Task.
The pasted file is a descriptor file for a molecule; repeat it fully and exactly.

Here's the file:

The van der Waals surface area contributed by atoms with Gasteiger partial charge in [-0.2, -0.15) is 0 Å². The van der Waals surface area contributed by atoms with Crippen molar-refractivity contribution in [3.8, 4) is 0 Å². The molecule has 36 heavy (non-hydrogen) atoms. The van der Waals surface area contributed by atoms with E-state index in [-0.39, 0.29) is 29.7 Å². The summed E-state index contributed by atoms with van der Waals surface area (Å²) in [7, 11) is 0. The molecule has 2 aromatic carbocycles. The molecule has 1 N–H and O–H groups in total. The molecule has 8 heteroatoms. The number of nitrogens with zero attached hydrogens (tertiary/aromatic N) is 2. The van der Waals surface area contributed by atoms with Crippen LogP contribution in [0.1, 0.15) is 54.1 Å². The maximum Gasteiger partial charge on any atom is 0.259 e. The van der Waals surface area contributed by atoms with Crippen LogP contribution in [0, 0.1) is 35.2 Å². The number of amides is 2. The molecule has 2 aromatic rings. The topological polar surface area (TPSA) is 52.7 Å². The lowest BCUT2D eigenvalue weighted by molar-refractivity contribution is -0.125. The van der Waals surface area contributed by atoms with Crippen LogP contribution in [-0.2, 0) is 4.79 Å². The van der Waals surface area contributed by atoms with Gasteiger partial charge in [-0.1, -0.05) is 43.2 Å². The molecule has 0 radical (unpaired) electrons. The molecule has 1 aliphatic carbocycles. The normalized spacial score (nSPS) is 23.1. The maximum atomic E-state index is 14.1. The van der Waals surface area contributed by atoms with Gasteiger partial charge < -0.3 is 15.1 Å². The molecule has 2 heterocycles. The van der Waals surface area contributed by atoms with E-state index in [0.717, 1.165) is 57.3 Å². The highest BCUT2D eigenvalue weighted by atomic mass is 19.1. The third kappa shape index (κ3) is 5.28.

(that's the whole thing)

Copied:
The van der Waals surface area contributed by atoms with Gasteiger partial charge in [-0.2, -0.15) is 0 Å². The van der Waals surface area contributed by atoms with Crippen molar-refractivity contribution in [3.8, 4) is 0 Å². The molecule has 36 heavy (non-hydrogen) atoms. The van der Waals surface area contributed by atoms with E-state index in [-0.39, 0.29) is 29.7 Å². The summed E-state index contributed by atoms with van der Waals surface area (Å²) in [7, 11) is 0. The molecule has 2 aromatic carbocycles. The molecule has 1 N–H and O–H groups in total. The molecule has 8 heteroatoms. The number of nitrogens with zero attached hydrogens (tertiary/aromatic N) is 2. The van der Waals surface area contributed by atoms with Crippen LogP contribution in [0.1, 0.15) is 54.1 Å². The maximum Gasteiger partial charge on any atom is 0.259 e. The van der Waals surface area contributed by atoms with Crippen LogP contribution in [0, 0.1) is 35.2 Å². The number of amides is 2. The molecule has 2 aromatic rings. The topological polar surface area (TPSA) is 52.7 Å². The lowest BCUT2D eigenvalue weighted by molar-refractivity contribution is -0.125. The van der Waals surface area contributed by atoms with Crippen LogP contribution in [-0.2, 0) is 4.79 Å². The van der Waals surface area contributed by atoms with Gasteiger partial charge in [-0.1, -0.05) is 43.2 Å². The molecule has 0 radical (unpaired) electrons. The molecule has 1 aliphatic carbocycles. The normalized spacial score (nSPS) is 23.1. The maximum atomic E-state index is 14.1. The van der Waals surface area contributed by atoms with Gasteiger partial charge < -0.3 is 15.1 Å². The molecule has 2 heterocycles. The van der Waals surface area contributed by atoms with E-state index in [0.717, 1.165) is 57.3 Å². The highest BCUT2D eigenvalue weighted by atomic mass is 19.1. The third kappa shape index (κ3) is 5.28.